Dog training takes about a year and a half, and dogs generally "retire" around age 9 or 10. Follow-up training and annual certification are provided.

"With their dogs, people feel they can face the world," Johnston says.


Not all dogs make the grade.

Peter Smith says about two-thirds to three-quarters don't meet the requirements.

"It's an interesting combination of temperament, friendliness and calmness, and also being able to work under stress," he says.

Canines that do not meet the rigorous criteria are placed as family pets or in the Keystone Therapy Dog program.

Rossi shows off her skills, which include turning a light switch on and off.

Rossi, for instance, will probably remain with the Smiths for use as a therapy dog and in demonstrations to area schools and community groups.

"She's just a little too easily intimidated by loud noises and strange situations," Smith says. "It's hard to get that right dog."


For Smith, a busy radiologist, training therapeutic dogs is good therapy and rewarding.

"It's relaxing for me," says Smith, who spends up to an hour daily training the dogs. "It helps me take my mind off the demands of my job."

His wife, a mother of two college-aged children and a retired pharmacist and Lancaster Country Day School office employee, focuses mostly on socialization, walks and demonstrations.

After the couple lost their longtime family dog, a standard poodle, about a year ago, Mrs. Smith told her family she never wanted another dog. She also initially refused a request to train service dogs.

"My kids said I'd last about six months," she says. "Six months later, we were applying to get Rossi. With the kids in college, it just seemed to be the right time.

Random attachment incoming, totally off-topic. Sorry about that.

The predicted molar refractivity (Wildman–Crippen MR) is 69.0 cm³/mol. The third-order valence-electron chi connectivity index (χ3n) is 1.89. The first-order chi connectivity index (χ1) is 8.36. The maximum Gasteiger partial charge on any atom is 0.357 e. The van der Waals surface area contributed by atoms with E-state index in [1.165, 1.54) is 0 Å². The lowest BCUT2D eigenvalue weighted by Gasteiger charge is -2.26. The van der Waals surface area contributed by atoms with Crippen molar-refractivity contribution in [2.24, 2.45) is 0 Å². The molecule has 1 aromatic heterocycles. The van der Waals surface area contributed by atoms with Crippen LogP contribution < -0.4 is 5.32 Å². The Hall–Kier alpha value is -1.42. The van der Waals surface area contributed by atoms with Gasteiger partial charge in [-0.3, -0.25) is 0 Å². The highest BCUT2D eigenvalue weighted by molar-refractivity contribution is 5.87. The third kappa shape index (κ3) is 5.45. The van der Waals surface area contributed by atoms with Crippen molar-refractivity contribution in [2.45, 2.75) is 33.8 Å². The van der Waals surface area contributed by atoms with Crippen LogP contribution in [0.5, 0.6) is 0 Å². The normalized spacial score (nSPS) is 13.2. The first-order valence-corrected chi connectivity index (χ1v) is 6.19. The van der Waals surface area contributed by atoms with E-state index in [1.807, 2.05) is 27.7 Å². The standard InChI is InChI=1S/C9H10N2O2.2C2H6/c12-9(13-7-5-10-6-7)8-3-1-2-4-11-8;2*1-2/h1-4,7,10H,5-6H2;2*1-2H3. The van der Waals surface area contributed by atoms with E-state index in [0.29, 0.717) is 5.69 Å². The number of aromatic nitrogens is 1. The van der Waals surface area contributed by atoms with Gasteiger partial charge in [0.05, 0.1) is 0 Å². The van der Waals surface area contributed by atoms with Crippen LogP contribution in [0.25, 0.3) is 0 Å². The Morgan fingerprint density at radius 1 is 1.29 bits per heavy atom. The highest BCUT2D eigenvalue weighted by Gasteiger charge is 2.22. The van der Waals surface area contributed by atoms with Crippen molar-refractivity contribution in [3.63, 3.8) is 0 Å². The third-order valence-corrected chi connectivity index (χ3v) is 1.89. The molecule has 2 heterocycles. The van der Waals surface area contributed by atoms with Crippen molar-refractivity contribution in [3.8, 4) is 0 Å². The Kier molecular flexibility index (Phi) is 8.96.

"Isn't it funny? It's something I said we'd never do, and now we love it."


Rossi and Midge tune into Smith with an intensity that's not easily diverted.

Smith can even place treats on the top of Rossi's paws, and under command, she will ignore them.

He relies on positive reinforcement, including well-timed treats and a training clicker. Consistency is key, he says.

Lots of love is also part of the training regimen — a love that breeds devotion for both dog and trainer.

"I get teary-eyed when I think about giving (the dogs) up, but it's like your kids," says Mrs. Smith. "You raise them to grow up and be independent and productive.

"This is a nice way to give back."

For Your Information

12th annual PawsAbilities, a Susquehanna Service Dog fundraiser
8 a.m. to 4 p.m. Saturday and Sunday, >March 8 and 9
Pennsylvania Farm Show Complex & Expo Center, Cameron and Maclay streets, Harrisburg
Obedience and agility events will be featured, as well as training demonstrations, games and dog-related product vendors.
Through March 3, tickets are $8; $4 for ages 4 to 12. Tickets at the door are $10; $5 for ages 4 to 12.
Go to; call 671-7813 or 599-5920; or e-mail kjohnston @ or vlagaza @

By Susan Jurgelski / New Era Staff
This article originally appeared in the Lancaster New Era of the Lancaster Online Website.

Susquehanna Service Dogs Cookbook